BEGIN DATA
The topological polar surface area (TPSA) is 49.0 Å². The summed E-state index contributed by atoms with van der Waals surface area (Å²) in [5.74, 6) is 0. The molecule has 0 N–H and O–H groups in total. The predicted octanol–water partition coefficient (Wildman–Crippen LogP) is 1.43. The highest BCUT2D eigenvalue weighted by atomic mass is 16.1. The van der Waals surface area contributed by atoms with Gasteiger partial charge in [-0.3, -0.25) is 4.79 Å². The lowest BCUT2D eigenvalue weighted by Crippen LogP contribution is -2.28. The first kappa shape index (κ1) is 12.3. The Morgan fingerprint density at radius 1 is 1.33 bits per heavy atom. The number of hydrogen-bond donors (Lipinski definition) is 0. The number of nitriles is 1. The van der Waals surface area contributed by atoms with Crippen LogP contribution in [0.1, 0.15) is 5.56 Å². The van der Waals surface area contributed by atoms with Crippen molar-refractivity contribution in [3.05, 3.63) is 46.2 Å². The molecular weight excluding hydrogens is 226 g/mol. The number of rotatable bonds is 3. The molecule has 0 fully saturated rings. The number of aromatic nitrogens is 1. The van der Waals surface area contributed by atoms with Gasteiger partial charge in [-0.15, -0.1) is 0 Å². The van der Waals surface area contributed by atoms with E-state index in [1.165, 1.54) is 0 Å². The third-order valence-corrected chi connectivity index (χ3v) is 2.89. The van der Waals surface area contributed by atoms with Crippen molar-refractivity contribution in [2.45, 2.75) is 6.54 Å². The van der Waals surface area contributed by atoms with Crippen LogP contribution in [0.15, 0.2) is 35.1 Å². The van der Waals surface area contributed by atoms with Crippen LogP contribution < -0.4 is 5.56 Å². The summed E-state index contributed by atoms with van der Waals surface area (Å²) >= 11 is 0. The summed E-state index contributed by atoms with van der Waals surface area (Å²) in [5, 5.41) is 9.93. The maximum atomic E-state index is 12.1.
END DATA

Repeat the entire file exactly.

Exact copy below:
The topological polar surface area (TPSA) is 49.0 Å². The summed E-state index contributed by atoms with van der Waals surface area (Å²) in [5.74, 6) is 0. The molecule has 0 N–H and O–H groups in total. The predicted octanol–water partition coefficient (Wildman–Crippen LogP) is 1.43. The highest BCUT2D eigenvalue weighted by atomic mass is 16.1. The van der Waals surface area contributed by atoms with Gasteiger partial charge in [-0.3, -0.25) is 4.79 Å². The lowest BCUT2D eigenvalue weighted by Crippen LogP contribution is -2.28. The first kappa shape index (κ1) is 12.3. The Morgan fingerprint density at radius 1 is 1.33 bits per heavy atom. The number of hydrogen-bond donors (Lipinski definition) is 0. The number of nitriles is 1. The van der Waals surface area contributed by atoms with Crippen LogP contribution in [0.1, 0.15) is 5.56 Å². The van der Waals surface area contributed by atoms with Crippen molar-refractivity contribution in [3.05, 3.63) is 46.2 Å². The molecular weight excluding hydrogens is 226 g/mol. The number of rotatable bonds is 3. The molecule has 0 fully saturated rings. The number of aromatic nitrogens is 1. The van der Waals surface area contributed by atoms with Gasteiger partial charge in [-0.15, -0.1) is 0 Å². The van der Waals surface area contributed by atoms with E-state index in [1.165, 1.54) is 0 Å². The third-order valence-corrected chi connectivity index (χ3v) is 2.89. The van der Waals surface area contributed by atoms with Crippen molar-refractivity contribution in [2.45, 2.75) is 6.54 Å². The van der Waals surface area contributed by atoms with Crippen LogP contribution in [0.15, 0.2) is 35.1 Å². The van der Waals surface area contributed by atoms with Crippen LogP contribution < -0.4 is 5.56 Å². The summed E-state index contributed by atoms with van der Waals surface area (Å²) >= 11 is 0. The summed E-state index contributed by atoms with van der Waals surface area (Å²) in [5, 5.41) is 9.93. The maximum atomic E-state index is 12.1.